Indiana Gazette from Indiana, Pennsylvania on October 27, 2002 · Page 1
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Indiana Gazette from Indiana, Pennsylvania · Page 1

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Indiana, Pennsylvania
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Sunday, October 27, 2002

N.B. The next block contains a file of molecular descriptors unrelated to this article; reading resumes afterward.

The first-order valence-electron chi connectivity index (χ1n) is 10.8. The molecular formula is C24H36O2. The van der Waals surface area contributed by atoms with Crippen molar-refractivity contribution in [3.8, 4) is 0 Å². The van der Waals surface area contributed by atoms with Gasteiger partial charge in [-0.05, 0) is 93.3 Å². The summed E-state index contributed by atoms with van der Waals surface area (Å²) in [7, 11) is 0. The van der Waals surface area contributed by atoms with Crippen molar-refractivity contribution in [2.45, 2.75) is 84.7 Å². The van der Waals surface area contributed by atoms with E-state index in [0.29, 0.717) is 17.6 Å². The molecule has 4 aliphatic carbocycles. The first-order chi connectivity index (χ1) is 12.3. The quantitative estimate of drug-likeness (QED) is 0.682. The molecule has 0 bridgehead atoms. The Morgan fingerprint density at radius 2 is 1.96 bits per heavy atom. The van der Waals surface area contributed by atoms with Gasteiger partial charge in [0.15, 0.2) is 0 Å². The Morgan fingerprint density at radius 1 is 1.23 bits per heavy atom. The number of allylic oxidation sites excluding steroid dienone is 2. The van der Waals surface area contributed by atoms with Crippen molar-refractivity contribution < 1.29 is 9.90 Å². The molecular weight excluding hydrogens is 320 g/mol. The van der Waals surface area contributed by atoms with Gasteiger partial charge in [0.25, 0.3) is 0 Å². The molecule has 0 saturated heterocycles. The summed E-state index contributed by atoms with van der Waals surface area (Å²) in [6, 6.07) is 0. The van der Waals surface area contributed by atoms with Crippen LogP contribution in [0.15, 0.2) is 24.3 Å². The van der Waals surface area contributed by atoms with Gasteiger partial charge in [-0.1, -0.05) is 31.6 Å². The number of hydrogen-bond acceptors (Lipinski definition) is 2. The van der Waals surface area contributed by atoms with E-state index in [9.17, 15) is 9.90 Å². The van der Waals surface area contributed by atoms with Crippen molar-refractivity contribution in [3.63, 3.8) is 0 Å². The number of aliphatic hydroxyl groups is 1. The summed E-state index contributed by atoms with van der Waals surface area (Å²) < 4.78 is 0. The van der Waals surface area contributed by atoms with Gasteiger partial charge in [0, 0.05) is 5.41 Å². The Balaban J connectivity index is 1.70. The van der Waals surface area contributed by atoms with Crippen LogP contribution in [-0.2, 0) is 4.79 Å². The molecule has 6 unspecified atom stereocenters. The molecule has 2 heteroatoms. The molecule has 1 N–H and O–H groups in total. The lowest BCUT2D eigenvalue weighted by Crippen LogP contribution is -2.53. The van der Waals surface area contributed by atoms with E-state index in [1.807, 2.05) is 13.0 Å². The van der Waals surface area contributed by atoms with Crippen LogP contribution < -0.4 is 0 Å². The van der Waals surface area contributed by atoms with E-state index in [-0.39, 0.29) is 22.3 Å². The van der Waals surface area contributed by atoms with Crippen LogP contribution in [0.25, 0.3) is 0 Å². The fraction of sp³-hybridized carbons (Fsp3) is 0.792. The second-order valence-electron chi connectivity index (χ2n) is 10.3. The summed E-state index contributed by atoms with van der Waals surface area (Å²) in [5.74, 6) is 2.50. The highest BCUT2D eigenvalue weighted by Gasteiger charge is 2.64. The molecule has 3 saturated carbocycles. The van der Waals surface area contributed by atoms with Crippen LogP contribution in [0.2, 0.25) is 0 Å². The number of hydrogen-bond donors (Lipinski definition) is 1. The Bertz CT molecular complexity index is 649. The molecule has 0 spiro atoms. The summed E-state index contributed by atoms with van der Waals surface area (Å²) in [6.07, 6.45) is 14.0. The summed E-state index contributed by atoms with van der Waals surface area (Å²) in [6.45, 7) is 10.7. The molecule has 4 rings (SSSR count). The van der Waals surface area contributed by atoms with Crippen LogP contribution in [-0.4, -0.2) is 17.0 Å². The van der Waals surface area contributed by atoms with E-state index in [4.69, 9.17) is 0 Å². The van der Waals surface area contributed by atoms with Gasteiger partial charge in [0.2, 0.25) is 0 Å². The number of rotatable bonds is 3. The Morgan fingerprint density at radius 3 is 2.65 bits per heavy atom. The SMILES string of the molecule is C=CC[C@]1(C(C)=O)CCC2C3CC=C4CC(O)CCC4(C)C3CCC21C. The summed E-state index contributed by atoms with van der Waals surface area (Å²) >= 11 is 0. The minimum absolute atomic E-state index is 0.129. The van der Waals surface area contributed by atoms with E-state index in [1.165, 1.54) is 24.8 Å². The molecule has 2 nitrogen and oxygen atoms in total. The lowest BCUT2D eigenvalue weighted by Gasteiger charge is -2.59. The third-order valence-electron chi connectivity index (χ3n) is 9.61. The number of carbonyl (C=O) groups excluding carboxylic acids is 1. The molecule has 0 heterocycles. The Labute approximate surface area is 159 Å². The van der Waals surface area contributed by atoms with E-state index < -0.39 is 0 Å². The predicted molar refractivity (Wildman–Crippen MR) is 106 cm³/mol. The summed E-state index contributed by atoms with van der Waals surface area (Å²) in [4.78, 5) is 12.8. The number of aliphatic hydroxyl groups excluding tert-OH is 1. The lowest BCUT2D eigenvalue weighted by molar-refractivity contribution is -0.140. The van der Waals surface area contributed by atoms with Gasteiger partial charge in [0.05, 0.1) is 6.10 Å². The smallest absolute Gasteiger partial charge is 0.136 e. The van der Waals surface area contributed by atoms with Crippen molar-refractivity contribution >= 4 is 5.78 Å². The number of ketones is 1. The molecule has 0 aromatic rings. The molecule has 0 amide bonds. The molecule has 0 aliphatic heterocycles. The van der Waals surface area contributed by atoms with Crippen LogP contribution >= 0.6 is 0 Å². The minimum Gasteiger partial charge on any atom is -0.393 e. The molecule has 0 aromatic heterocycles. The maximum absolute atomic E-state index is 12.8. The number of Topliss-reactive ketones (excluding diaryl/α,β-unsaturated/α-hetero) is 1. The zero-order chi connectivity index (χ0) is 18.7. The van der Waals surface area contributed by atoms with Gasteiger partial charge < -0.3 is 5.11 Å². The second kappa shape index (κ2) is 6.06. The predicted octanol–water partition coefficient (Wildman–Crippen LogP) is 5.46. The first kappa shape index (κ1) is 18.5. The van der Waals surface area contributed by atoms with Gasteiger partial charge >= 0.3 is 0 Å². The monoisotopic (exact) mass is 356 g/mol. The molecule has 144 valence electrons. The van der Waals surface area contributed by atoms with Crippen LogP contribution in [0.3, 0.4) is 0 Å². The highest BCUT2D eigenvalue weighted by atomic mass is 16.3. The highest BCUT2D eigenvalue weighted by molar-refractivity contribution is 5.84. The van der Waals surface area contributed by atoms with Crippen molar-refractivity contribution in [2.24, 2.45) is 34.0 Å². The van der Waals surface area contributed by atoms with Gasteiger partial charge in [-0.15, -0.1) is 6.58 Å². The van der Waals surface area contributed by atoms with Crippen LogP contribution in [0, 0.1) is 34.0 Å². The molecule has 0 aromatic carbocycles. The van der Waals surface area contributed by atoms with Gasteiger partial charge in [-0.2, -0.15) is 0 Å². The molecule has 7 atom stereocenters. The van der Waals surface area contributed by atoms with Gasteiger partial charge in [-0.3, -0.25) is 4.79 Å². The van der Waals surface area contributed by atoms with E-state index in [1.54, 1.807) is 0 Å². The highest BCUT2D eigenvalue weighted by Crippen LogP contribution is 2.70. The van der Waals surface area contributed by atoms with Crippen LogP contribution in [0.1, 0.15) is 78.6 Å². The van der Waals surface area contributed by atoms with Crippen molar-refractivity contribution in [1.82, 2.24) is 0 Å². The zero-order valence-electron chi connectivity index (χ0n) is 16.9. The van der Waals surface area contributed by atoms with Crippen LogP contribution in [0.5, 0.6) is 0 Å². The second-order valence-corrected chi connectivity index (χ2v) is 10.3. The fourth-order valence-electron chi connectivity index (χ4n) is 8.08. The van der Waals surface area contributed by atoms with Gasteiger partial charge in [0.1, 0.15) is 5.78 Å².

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WORLD SETOSE Angels tie it up Page C-1. 86 pages — 8 sections SUNDAY OCTOBER 27,2002 Vol. 99 — No. 66 Who's in the news There is good news today in The Indiana Gazette about the following area people: Missie Hall, Natalie Hockenberry, Mike Hill, Kevin Houser, Sean Domer, Fred Duff Davis, Mary Insana Renda, Bill Young, Chrissy Hartz, Paul and Kristin Ztcuis. INSIDE Did you fall back? Did you remember to take advantage of that extra hour of sleep last night? Daylight savings time ended at 2 a.m. ' Saturday's scores IUP 31 Lock Haven 14 Homer-Center 12 Penns Manor 7 Marion Center 28 United : 0 Ohio State .........:.... 13 Penn State 7 Ballot measures Referendums in several states this election will ask voters to decide some very controversial questions. PageB-1. Deaths Obituaries on page A-4 Late deaths HARKLESS, Dorothy G., 84, Indiana RHEA, Katherine E. Rhea, 93, Indiana Forecast Today will be mostly cloudy with a high around 53. Partly cloudy tonight; low 28. PageA-2. Index Business D-l Classifieds B-3-8 .DearAbby _A-9 Family ; D-6 Leisure .E-l-8 Lottery numbers _A-2 Op-Ed A-7 People/Scenes D-8 Today in History A-9 Sports C-1-10 Stocks D-2-5 Viewpoint ~A-6 Teddy "The man who does not learn is dark, like one walking in the night." — Chinese proverb Newspaper contents copyright © 2002 Indiana Printing and Publishing Co.. Indiana, Pa. Blown-In Insulation: M.C. Home Center, (724) 397-2370 - Chicken Pot Pie, Ham And Bean Soup, Reeger's Cafe. (724)4630440. Clearance Sale Storewide! Reeger's Market, (724)463-0440. Your Internet Services, www.yourinter.net, Buy Indiana County First, (724)463^)105. Gazette staff writer Jason Levan took his dog, Cody, to obedience school at Horses and Hounds in White Township. (Gazette photos by Thomas Slusser) Doggie boot camp Obedience class provides dog-training know-how By JASON L. LEVAN Gazette Staff Writer ; . i,,, «• -hougl^undeniably loveable, Cody, my yellow Labrador/ golden-retriever mix, is not what you'd call a well- behaved dog. Nonetheless, I put off signing up for obedience class for almost three years, mostly because, I'll admit, I'm stubborn. My dog didn't need no stinkin' class; I could handle the training On my own. People, pets don't see eye to eye By JASON L LEVAIM Gazette Staff Writer The biggest mislake dog owners make is failing to effectively communicate with their pets. That's usually because humans often do not understand how their dogs think, according to Marie Winters, who has been teaching dog obedience classes since 1979. Winters owns Horses and Hounds, a pet-grooming and supply store along Philadelphia Street west of Indiana. Dogs do not have the ability to reason like humans, Winters said. They only think in terms ofpositive and negative experiences. They learn by repetition and consistency. Most often, if a dog is having trouble learning, she said, it's the human's fault, not the dog's. "You have to say what you mean and mean what you say," she said. The key, she said, is finding something that "trips your dog's trigger," whether it be an edible treat, verbal praise or merely After all, with my far superior intellect, 1 could easily outwit a mere canine. That, as it turned out, was my first misgiving. But after three Jong-years-of trying my patience with his incessant misbehaving, he-^yore me down. I grew tired of his embarrassing antics — exuberandy toppling unsuspecting guests the minute they set foot in the door, gorging himself on a dozen cupcakes left too close to the counter edge, lifting his leg on my in-laws' sofa. So we showed up at Horses and Hounds for the first of six weeks of classes. My ex- p.ectations weren't particularly high, given Cody's short attention span, which I often refer to as attention-deficit disorder. Week one I knew I was headed in the right direction when-I saw a line of cars ahead of me with dog heads jutting out of the passenger-side windows. I looked over at Cody, who was happily doing the same, ears flopping in the wind. Continued on page A-10 extra attention. • "Dogs are the same as people. Different things motivate different people. You have to use that to your advantage," said Winters, 44, who lives in White Township. Winters should know. Over the years, she estimated, almost 1,500 dogs and their handlers have gone through her classes, which include up to 15 at a time. Connie Winters, seen here with her dog, has been teaching obedience classes since 1979. Winters is the owner of Horses and Hounds along Route 422 in White Township. In her 23 years of teaching obedience, Winters has seen a marked change in the way training is handled. Until the mid- to late 1980s, "physical corrections" were the norm, in which handlers would punish their dogs. Now, she said, obedience training is usually taught with a reward system. Equipment, such ;is head collars, Continued on page A-10 ~^n^^Cut out your Halloween mask. Leisure, page E-1. $1 COLEMAN Coleman keeps busy despite free pass this election By CHAUNCEY ROSS Gazette Staff Writer What a difference a term makes for state Rep. Jeff Coleman of Apollo, the freshman Republican from the 60th District. Two years after a spectacular upset victory in his first run for the slate House, Coleman's campaign for re-election is more a Cakewalk than a plank walk. Instead of defying an entrenched veteran legislator, Coleman is running unopposed. Rather than facing a 2-1 Democratic voter-registration edge, Coleman now has a nearly even mix of Republicans and Democrats in a realigned district. The toughest thing this year for Coleman may simply be following his own act. His campaign promises to serve district residents, shun a state- leased car and to vote against tax increases have all been kept, Coleman said. "I've had a very focused and committed team of people who have reached out to every constituent and to make sure their concerns are handled with professionalism, promptness and an eagerness to serve," Coleman said. "We've tried to conduct ourselves in a way that people are comfortable with." Coleman has put 70,000 miles on his own vehicles the past two years and collected the standard mileage reimbursement, and says he started accepting living-expense reimbursements — known as per diems — after he got married. "I was cutting it close on mortgage and student loans," Coleman said. "It was a practical matter. "When 1 stay in Harrisburg, I live with five other House members and my share of the rent is $275 a month. Originally, I was dividing it out and ... we were getting $8 reimbursement checks. So the easiest thing was to take a per diem for the days 1 am here in Harrisburg for legislative work." When the Legislature considered the 2002-2003 state budget, Coleman said, he ruffled party leaders' feathers by voting against the accompanying increases in cigarette taxes and landfill tipping fees. "I represent people who take the trash out, and I represent people who smoke," Coleman said. "I think that as a legislator I have an obligation to do what I can to reduce the tax burden on businesses, workers and retirees in my state. "It wasn't a popular decision and it probably cost my district some perks and benefits, but in the end my conscience is clear. I didn't vote to raise taxes." Coleman also pledges to vote his conscience when a proposal comes before the House to allow slot-machine Continued on page A-3 Boundary shift changes district The 203 districts of the Pennsylvania House of Representatives were reconfigured after the 2000 U.S. census to ensure that the districts have nearly equal populations. For voters, the boundary changes take effect with the Nov. 5 general election. Although incumbent legislators informally have been serving residents of their reconfigured districts for several months, the new boundaries go into force when representatives who are elected Nov. 5 are sworn into office. Portions of the 60th District that are unchanged from the 1990s apportionment are, in Indiana County, Armstrong and Washington townships and Creekside and Shelocta boroughs and, in Armstrong County, Burrell, Kiskiminetas, North Buffalo, South Bend and South Buffalo townships and Apollo, Ford City, Freeport and North Apollo boroughs. Areas added to the district for at least the next 10 years are, in Indiana County, Brush Valley, Green and Rayne townships, the first district of Cherryhill township and Ernest borough and, in Armstrong County, East Franklin, Kittanning, Manor, Rayburn, Valley and West Franklin townships and Applewold, Ford Cliff, Kittanning, Manorville, West Kittanning and Worthington boroughs. The district has a population of 61,015. Tracing trajectory of despair Sniper suspect seemed to seek place in life Inside • More about John Allen Muhammad. Page B-1. • Wifness to shootings arrested. Page B-2. • Letter seen as vital clue. Page B-2. By JEFF DONN Associated Press Writer SEATTLE — John Muhammad was looking for something solid and steady. He looked for it in the regimen of a military career and the self-discipline of exercise, karate and Islam. He looked in the bonds of marriage, in the obedient eyes of children, even in a new name. He looked from Washington to Tacoma, from Antigua to Iraq. F.verywhere, it was always the same: flux and frustration. Finally, if authorities are right, he looked down the barrel of a rifle. He saw ordinary people, people who seemed to find meaning in the reassuring routines of their daily lives. And he dissolved their seemingly stable worlds with the twitch of a finger. Though a teeziagcr, John Lee Malvo, stands accused too, it is the 41-year-old Muhammad who, by virtually all accounts, would be the tortured force behind the unexplained immolations of the capital area's serial sniper. If he is guilty, it is his story that will probably yield the most profound lessons of the dividing line between good and evil. Was there one event, one moment when Muhammad became Continued on page A-4 CLOWNING AROUND Lindsey Jenkins, 7, of Brownie Troop 850 visited Saturday with Cherryhill Manor resident Catherine Maruschak of Dixonville daring a Halloween party at the nursing home, where th^ girls handed out treat bags. (Photo by Thomas Slusser)